It is not enough for China to be seen as a 'responsible stakeholder.' It must also be accorded full rights as a true leadership partner.

Are the United States and China ready for such a substantial reorientation? Washington would need to accept China as a true partner in managing global economic affairs, the development of an intimate working relationship with an Asian country rather than its traditional European allies, and constructive collaboration with an authoritarian political regime rather than a democracy. All these changes would pose substantial challenges for US policymakers and would likely encounter domestic political resistance.

China is rapidly approaching a moment when its chosen strategy of integration into the world economy will force it to assume increased responsibility for the successful functioning of that economy. China's own interests, in other words, should lead it to accept an invitation from the United States to help steer the system in a mutually acceptable direction. The Chinese today are hotly debating whether their country should proceed unilaterally or work within the international system, and an offer of true partnership could tilt the outcome of that debate decisively and constructively, raising the possibility that China could continue its upward trajectory without provoking the clashes that previous rising powers have.

If China is reluctant to get too close to the United States—say, because of continuing controversies over security issues—alternative institutional arrangements are of course available. The European Union could be a member from the outset of a G-3, a group of the current global economic superpowers. The new G-5, recently created by the IMF to conduct its intensified multilateral consultative process, which adds Japan and Saudi Arabia (to represent the oil producers) into the mix, is another possibility. The central need is to embrace China in the context of a new and effective leadership grouping in light of its critical role in the world economy and its legitimate desire to be engaged in systemic management at all relevant stages of the process.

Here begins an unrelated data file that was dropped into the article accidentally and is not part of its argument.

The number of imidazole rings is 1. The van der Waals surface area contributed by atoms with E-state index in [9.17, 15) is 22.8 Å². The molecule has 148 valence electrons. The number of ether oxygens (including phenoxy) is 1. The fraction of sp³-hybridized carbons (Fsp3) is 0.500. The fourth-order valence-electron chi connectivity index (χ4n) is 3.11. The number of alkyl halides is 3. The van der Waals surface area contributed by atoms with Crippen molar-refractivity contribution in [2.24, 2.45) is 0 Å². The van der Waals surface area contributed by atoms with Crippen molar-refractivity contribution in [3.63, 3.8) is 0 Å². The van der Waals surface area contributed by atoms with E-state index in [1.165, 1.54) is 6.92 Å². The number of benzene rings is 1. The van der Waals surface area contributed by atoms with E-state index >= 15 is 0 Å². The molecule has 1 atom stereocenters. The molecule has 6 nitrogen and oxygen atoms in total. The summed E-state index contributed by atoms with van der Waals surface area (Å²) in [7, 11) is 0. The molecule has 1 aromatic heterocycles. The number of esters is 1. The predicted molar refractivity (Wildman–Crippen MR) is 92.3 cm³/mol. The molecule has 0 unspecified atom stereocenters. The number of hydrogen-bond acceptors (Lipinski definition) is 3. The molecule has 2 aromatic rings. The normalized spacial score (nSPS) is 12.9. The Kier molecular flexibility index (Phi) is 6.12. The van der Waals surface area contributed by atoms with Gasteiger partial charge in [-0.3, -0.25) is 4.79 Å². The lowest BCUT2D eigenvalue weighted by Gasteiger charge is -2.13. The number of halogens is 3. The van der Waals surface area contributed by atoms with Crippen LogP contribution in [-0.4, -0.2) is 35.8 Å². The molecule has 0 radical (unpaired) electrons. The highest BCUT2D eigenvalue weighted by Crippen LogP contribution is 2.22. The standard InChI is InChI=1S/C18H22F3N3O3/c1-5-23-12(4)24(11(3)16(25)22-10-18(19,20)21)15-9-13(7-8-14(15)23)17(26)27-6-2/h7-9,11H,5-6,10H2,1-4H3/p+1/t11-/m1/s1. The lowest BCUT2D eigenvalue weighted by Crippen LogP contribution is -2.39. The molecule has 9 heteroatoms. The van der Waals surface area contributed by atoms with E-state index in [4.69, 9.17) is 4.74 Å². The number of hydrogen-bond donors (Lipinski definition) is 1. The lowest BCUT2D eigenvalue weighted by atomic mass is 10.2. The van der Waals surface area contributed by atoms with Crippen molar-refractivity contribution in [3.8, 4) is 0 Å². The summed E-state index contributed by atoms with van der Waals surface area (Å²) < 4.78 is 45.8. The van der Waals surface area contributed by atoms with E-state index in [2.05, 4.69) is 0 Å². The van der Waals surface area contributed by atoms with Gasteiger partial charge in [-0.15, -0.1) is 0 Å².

Under seven successive presidents, the United States has chosen to engage, rather than confront, China, taking the eminently sensible view that provoking an unnecessary confrontation would be profoundly contrary to US interests. Given the signs that China's economic advance will continue, the same logic suggests that Washington should make every effort to engage Beijing as a true partner in steering global economic affairs. At a minimum, creating a G-2 would limit the risk of bilateral disputes escalating and disrupting the US-Chinese relationship and the broader global economy. At a maximum, it could start a process that might, over time, generate sufficient trust and mutual understanding to produce active cooperation on crucial issues.

Right now, the prospects of such active cooperation are uncertain. But in addition to their differences, the two countries share many common interests, and their global economic positions are converging rather than diverging. Developing a partnership of the sort outlined here will not be easy and will take much time and effort. But the issues at stake are so important that even partial success would be worthwhile, and the only way to gauge the idea's feasibility is to try it. The upcoming negotiations to create a global strategy to counter global warming offer a compelling opportunity for just such an experiment.